Let me summarize the bodily integrity argument like this:
- All persons have a right to control their own body. This includes the right to move about without interference, to deny anyone the right to touch, penetrate, or otherwise interfere with your body, and the right to do the same to yourself if you wish.
- The right is absolute against any outside force or coercion. While it might be a decent thing to sacrifice your body in order to aid another, it is your right to refuse to do so, and never the right of another to make you do otherwise.
- No matter how precious the life of a fetus, it cannot trump the bodily integrity of the pregnant woman, any more than we would allow even the most gifted musician a right to our kidneys absent our consent.5
The inhumane suffering argument can be summarized like this:
- It is wrong to cause suffering to another.
- If a woman does not wish to carry a child to term but is forced to, she will undergo enormous physical and psychological pain commensurate with being forcibly impregnated in the first place.
- No matter how precious the life of a fetus, no matter how morally responsible the woman, it cannot justify the inhumane cruelty of forcing a woman to carry a fetus to term.
My point is not to argue whether these two arguments are compelling, or which one is from a logical stand point better. Rather, it is to suggest two very different ideas of what is at stake that lead to the moral decisions on whether elective abortion is morally justifiable.6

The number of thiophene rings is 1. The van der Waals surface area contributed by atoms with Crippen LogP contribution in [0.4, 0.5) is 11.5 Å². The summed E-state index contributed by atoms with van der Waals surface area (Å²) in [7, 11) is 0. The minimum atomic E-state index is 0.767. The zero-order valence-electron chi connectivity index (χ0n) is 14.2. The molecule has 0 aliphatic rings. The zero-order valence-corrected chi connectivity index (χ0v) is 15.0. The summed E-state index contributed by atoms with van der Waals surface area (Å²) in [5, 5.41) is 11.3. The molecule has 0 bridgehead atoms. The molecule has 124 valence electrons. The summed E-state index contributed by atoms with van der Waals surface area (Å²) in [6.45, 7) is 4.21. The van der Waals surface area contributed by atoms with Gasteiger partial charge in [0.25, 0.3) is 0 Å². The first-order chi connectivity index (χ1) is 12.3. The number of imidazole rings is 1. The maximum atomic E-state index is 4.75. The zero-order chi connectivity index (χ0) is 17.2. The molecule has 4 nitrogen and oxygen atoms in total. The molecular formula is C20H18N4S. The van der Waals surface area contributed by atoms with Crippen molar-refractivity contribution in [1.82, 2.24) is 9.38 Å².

What we’ve essentially done with the tubing technology is assumed away, a much as possible , any physical and psychological price of an unwanted pregnancy. With tubing, you don’t have to strap down a woman and force her to give birth – just compel her to visit a doctor for an appointment. In fact, the same sort of appointment that would be necessary to obtain an abortion, which would be at least as painful. On the other hand, you are still forcing a woman to have that appointment, you are still performing a medical procedure on her body, and thus violating her autonomy.
If you find yourself likely to be willing to foreclose abortion as an option, you have discovered yourself to believe in the inhuman suffering argument much more than bodily integrity, no matter how convincing and sound you think the argument is. Likewise, if your willingness to foreclose abortion has not increased a whit, pain and suffering isn’t what bothers you nearly as much as a commitment to absolute autonomy.
You might want to object at this point that I have set up a false dichotomy, or ignored the complexities introduced by a any possible legal regime, or the infinite edge cases and nuances. These objections are true, but they also miss the point. The hypothetical is a tool to discover what we believe, not settle any argument that divides the polity – and legitimate objections when settling a policy matter become cowardly evasions when probing the boundaries of what you believe. If the hypothetical is inadequate, you should change it, not to give you an answer, but until it challenges your responses, and you discover what you truly believe.